In searching for a hormonal basis to triploid hybrid vigor, our results show that the expression of heterosis may be linked with increased concentrations of several hormones in the shoot meristems of THs arising from various crossing combinations. As a novel finding, all three THs expressed MPH for jasmonic acid accumulation (TH3/12: MPH:91.91; TH17/17: MPH:67.08; TH21/2: MPH:29.73%). In Table 3, the MPH value (102.19%) was significant for the jasmonate isoleucine level in the TH3/12 plants. Presently, we lack an explanation for the detected jasmonic acid response in shoots of triploid willow hybrids, especially if we consider results from proteomic and transcriptomic analysis of seedling leaf tissues of the maize hybrid, B73xMo17, and its inbred parents (Birdseye et al., 2021). These authors reported repression of jasmonic acid biosynthetic enzyme levels in that maize hybrid. Our data may therefore suggest a potential link to biotic stress tolerance in willow. The hormone results here highlight hybrid heterosis in the accumulation of another stress-related hormone, abscisic acid (ABA), and in addition to its physiologically inactive metabolites such as dihydrophaseic acid, neophaseic acid, and ABA–glucose ester. Intensive ABA metabolism was detected only in plants of the TH17/17 willow hybrids, these showing a 33% MPH for shoot height under in vitro growth conditions (Table 3B). Detection of ABA as positive factors in heterosis is an unexpected finding that might partly explain the negative MPH% in stomatal conductance and lower CO2 assimilation rate (refer to Table 2). The essential role of ABA in the movement of stomata is well-established (reviewed by Vishwakarma et al., 2017). In contrast, in stems of intraspecific hybrids of balsam poplar (Populus balsamifera L.), the ABA content was negatively correlated with heterosis in stem volume as well as stem dry biomass (Hu and Thomas, 2019). Ectopic expression of an ABA inactivation gene (ZmABA8ox1b) enhanced plant vigor in the early stages of maize seed germination in its hybrid B73/Mo17 relative to its parental inbred lines (Li et al., 2016).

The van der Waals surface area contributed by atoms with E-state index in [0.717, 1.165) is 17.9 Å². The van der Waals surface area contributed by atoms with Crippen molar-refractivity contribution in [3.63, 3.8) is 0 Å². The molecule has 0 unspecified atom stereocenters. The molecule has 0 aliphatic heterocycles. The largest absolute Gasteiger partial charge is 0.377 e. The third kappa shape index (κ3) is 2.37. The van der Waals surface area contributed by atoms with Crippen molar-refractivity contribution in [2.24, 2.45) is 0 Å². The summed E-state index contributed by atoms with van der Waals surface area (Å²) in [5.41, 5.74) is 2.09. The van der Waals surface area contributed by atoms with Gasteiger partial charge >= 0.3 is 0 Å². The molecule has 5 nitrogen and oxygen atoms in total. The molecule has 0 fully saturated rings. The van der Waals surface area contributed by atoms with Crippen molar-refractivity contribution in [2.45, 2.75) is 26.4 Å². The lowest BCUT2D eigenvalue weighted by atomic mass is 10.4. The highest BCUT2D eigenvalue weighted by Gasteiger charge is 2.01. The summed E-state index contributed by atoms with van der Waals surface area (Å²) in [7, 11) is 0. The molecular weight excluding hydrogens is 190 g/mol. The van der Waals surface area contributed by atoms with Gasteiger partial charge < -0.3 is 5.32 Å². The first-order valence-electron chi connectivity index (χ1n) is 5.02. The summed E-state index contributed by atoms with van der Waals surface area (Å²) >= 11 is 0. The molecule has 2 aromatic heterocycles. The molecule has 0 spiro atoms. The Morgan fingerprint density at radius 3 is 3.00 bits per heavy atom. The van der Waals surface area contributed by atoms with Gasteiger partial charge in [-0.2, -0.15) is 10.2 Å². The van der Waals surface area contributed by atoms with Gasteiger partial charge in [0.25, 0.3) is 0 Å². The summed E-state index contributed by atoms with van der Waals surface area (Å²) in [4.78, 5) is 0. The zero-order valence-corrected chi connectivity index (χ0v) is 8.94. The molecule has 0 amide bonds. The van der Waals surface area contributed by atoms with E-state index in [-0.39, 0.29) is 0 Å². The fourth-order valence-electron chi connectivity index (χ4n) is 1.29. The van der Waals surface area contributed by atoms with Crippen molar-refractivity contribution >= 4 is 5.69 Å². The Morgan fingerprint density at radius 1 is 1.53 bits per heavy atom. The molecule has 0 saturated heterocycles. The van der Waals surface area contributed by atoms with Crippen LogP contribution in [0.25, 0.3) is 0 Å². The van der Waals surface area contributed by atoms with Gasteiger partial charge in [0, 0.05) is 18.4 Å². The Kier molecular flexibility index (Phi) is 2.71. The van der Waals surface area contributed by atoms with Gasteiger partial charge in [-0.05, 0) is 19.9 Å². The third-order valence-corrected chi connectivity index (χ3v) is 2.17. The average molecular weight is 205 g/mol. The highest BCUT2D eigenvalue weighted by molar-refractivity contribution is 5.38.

Triploid hybrid plants (TH21/2) produced by the crossing of Inger plants and PP-E7 tetraploid willows share a unique hormone composition (Table 3C). In these plants, considerable hybrid vigor was expressed in natural auxins (indole-3-acetic acid: MPH207.49%; phenylacetic acid: MPH-223.51%) that was not detectable in plants of the other two willow hybrids. The indole-3-acetic acid content of stem of intraspecific hybrids of balsam poplar (P. balsamifera) showed a strong positive correlation with heterosis in stem volume and stem dry biomass (Hu and Thomas, 2019). Higher auxin concentrations were detected in the seedling of canola (Brassica napus L.) hybrids (Zhu et al., 2020). Considering the potential roles of benzoic acid and salicylic acid in heterosis, we obtained contradictory results, in that we detected MPH for concentrations of these compounds (salicylic acid: 27.72%; benzoic acid:85.75%) as part of the heterosis response in willow. By contrast, in Arabidopsis F1 hybrids, an increasing salicylic acid concentration diminished their heterosis (Groszmann et al., 2015). Considering the multiple roles of cytokinins in plant developmental processes, including regulation of cell division and differentiation (by Kieber and Schaller, 2018), hybrid vigor in the concentrations of various cytokinin metabolites (Table 3) could have been responsible for the physiological responses that we detected in the willow THs. Apart from cytokinin glucosides, high levels of cytokinin ribosides were recorded in the three triploid hybrid combinations (TH3/12: 24.4, TH17/17: 21.02, and TH21/2: 8.67% + 14.26% + 26.92%). In the fast-growing young shoots of TH17/17 plants, a generally very high level of precursors for cytokinin phosphates was detected (MPH 186.09%), including that of the most physiologically active cytokinin trans-zeatin, the trans-zeatin riboside monophosphate: 500%. This result is consistent with the differential accumulation of trans-zeatin riboside in two maize hybrids that expressed heterosis in the development of the ear inflorescence (Shi et al., 2019).